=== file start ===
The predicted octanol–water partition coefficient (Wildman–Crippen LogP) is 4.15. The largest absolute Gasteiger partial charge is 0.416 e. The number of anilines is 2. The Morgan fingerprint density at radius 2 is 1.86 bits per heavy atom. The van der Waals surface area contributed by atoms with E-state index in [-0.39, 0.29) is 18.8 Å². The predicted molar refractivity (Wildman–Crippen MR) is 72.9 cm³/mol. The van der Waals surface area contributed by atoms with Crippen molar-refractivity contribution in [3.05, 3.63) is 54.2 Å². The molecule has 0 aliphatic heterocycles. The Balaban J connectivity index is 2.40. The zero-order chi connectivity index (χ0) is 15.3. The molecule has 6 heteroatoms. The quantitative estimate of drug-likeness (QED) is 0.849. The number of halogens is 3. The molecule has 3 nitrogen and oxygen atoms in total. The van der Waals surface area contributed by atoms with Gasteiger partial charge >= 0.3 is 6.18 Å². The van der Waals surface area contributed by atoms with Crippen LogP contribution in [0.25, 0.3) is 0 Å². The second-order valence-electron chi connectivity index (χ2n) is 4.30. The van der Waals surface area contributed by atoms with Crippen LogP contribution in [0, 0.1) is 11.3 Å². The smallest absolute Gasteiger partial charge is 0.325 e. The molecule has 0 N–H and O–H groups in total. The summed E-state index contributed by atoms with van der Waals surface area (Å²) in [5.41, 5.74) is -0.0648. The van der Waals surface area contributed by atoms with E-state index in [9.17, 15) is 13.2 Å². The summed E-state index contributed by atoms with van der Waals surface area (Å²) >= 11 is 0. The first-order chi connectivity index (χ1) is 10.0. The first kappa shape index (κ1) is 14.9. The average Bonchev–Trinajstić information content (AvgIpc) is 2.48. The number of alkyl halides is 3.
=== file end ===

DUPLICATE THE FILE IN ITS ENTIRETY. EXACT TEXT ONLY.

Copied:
The predicted octanol–water partition coefficient (Wildman–Crippen LogP) is 4.15. The largest absolute Gasteiger partial charge is 0.416 e. The number of anilines is 2. The Morgan fingerprint density at radius 2 is 1.86 bits per heavy atom. The van der Waals surface area contributed by atoms with E-state index in [-0.39, 0.29) is 18.8 Å². The predicted molar refractivity (Wildman–Crippen MR) is 72.9 cm³/mol. The van der Waals surface area contributed by atoms with Crippen molar-refractivity contribution in [3.05, 3.63) is 54.2 Å². The molecule has 0 aliphatic heterocycles. The Balaban J connectivity index is 2.40. The zero-order chi connectivity index (χ0) is 15.3. The molecule has 6 heteroatoms. The quantitative estimate of drug-likeness (QED) is 0.849. The number of halogens is 3. The molecule has 3 nitrogen and oxygen atoms in total. The van der Waals surface area contributed by atoms with Gasteiger partial charge >= 0.3 is 6.18 Å². The van der Waals surface area contributed by atoms with Crippen LogP contribution in [0.25, 0.3) is 0 Å². The second-order valence-electron chi connectivity index (χ2n) is 4.30. The van der Waals surface area contributed by atoms with Crippen LogP contribution in [0, 0.1) is 11.3 Å². The smallest absolute Gasteiger partial charge is 0.325 e. The molecule has 0 N–H and O–H groups in total. The summed E-state index contributed by atoms with van der Waals surface area (Å²) in [5.41, 5.74) is -0.0648. The van der Waals surface area contributed by atoms with E-state index in [9.17, 15) is 13.2 Å². The summed E-state index contributed by atoms with van der Waals surface area (Å²) >= 11 is 0. The first-order chi connectivity index (χ1) is 10.0. The first kappa shape index (κ1) is 14.9. The average Bonchev–Trinajstić information content (AvgIpc) is 2.48. The number of alkyl halides is 3.